The foreign-language-film Oscar: More polyglot shouting than the United Nations
If it's time for the Oscar nominations for foreign-language films, it must be time for a kerfuffle involving an Italian picture.
Two years ago, the foreign-language Oscar committee overlooked Matteo Garrone's Naples mob drama "Gomorrah." Some hailed it as the best foreign-language film of the year, but the Oscar committee left off the movie from its shortlist of nine films, prompting a call for hit-man justice.
On Wednesday, it was the country itself that went the unlikely -- and, to some film buffs, unconscionable -- route of choosing as its official academy selection Paolo Virzi's dramedy "The First Beautiful Thing" over the American cineaste favorite "I Am Love."
The Tilda Swinton-starring Russo-Italo drama has gained festival acclaim and has been an art-house hit in the U.S., grossing nearly $5 million. But the country opted for "Thing," which follows a prototypical Italian mother over different stages of her life. (Swinton is still a contender for a best actress nomination, so fans of her film shouldn't feel too upset.)
[UPDATE: Tom Quinn, senior vice president at distributor Magnolia, sent us the following reaction to Italy's decision: "Of course we're disappointed the film was overlooked in the Italian nomination process, but unfortunately that's not uncommon in the world of worthy foreign language contenders. We're deeply in love with the film and believe it has several chances of being nominated. So regardless of the foreign nomination we're moving full steam ahead with an aggressive awards campaign for Tilda, Luca (Guadagnino, the director) and the film."]
The foreign-language-film race has already started to heat up elsewhere around the world. Denis Villeneuve's "Incendies" is clearly a favorite; the French-Canadian movie about Middle East-immigrant-themed issues had a strong reception in Telluride and Toronto. Israel, which has been nominated for an Oscar three years running, selected Eran Riklis' "The Human Resources Manager," a black comedy about the titular bureaucrat who must return the body of an immigrant killed in a terrorist attack.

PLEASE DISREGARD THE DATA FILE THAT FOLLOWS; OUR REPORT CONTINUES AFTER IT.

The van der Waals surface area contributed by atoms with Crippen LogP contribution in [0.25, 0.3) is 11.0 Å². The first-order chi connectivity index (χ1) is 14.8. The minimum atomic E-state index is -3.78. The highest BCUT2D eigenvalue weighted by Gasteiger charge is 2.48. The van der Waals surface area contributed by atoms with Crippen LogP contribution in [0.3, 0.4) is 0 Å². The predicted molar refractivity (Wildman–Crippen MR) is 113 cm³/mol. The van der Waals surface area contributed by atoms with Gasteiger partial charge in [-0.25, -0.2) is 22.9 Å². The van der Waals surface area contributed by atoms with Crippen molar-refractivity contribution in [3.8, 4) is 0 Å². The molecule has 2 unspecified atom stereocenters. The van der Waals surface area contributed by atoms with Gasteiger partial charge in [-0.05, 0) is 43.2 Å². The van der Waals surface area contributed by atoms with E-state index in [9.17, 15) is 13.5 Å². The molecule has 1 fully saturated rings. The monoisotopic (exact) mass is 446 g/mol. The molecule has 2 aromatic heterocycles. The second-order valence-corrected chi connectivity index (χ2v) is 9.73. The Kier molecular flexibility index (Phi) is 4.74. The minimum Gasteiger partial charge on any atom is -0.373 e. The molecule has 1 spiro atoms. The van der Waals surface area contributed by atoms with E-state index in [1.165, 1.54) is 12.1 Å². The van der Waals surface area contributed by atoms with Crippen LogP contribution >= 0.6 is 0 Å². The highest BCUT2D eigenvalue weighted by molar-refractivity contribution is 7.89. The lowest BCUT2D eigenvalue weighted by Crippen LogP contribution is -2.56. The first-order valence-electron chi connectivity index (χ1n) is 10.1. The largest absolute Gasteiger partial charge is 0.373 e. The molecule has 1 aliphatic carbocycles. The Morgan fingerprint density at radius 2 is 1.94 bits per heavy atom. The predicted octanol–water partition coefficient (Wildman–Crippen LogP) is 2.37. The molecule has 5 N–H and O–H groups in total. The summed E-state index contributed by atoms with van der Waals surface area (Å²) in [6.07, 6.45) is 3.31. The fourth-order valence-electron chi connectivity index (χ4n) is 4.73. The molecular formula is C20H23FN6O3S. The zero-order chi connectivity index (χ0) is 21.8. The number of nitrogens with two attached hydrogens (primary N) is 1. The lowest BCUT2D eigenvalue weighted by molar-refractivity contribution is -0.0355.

Alejandro Gonzalez Inarritu's "Biutiful," in which Javier Bardem plays a man struggling to raise his children, was tabbed earlier this week as the Mexican entry and is gaining attention in part because of its high-profile star and director. Cannes favorites "Uncle Boonmee Who Can Recall His Past Lives" (Thailand) and "Of Gods and Men" (France) are on many pundits' list, as is China's entry, "Aftershock," and politically minded titles such as Brazil's "Lula, the Son of Brazil" and Afghanistan's "Black Tulip."
Of course, actually trying to handicap the foreign-language-film race -- the deadline for submissions is Friday, with the shortlist of nine and then the five nominees to follow -- is always tricky. There's often a quirky story line or theme as a country's internal politics may trump what stateside pundits prefer. And the Oscar committee itself has a history of overlooking movies such as "4 Months, 3 Weeks and 2 days" and "Persepolis" from even its shortlist of nine films, a move that prompted some changes to the rules a few years back.
Little, however, may compare with the 1992 controversy of the Uruguayan entry, "A Place in the World." The ensemble story set in post-Peron Argentina had been submitted by Uruguay and garnered an Oscar nomination. But after other entrants cried foul, the academy launched a probe and found that Uruguay actually had little to do with the movie, which was in almost all key respects an Argentine production. The movie ended up having its nomination rescinded. So Italy, at least you're not Uruguay.
-- Steven Zeitchik
Photo: A poster for "The First Beautiful Thing." Credit: Medusa Film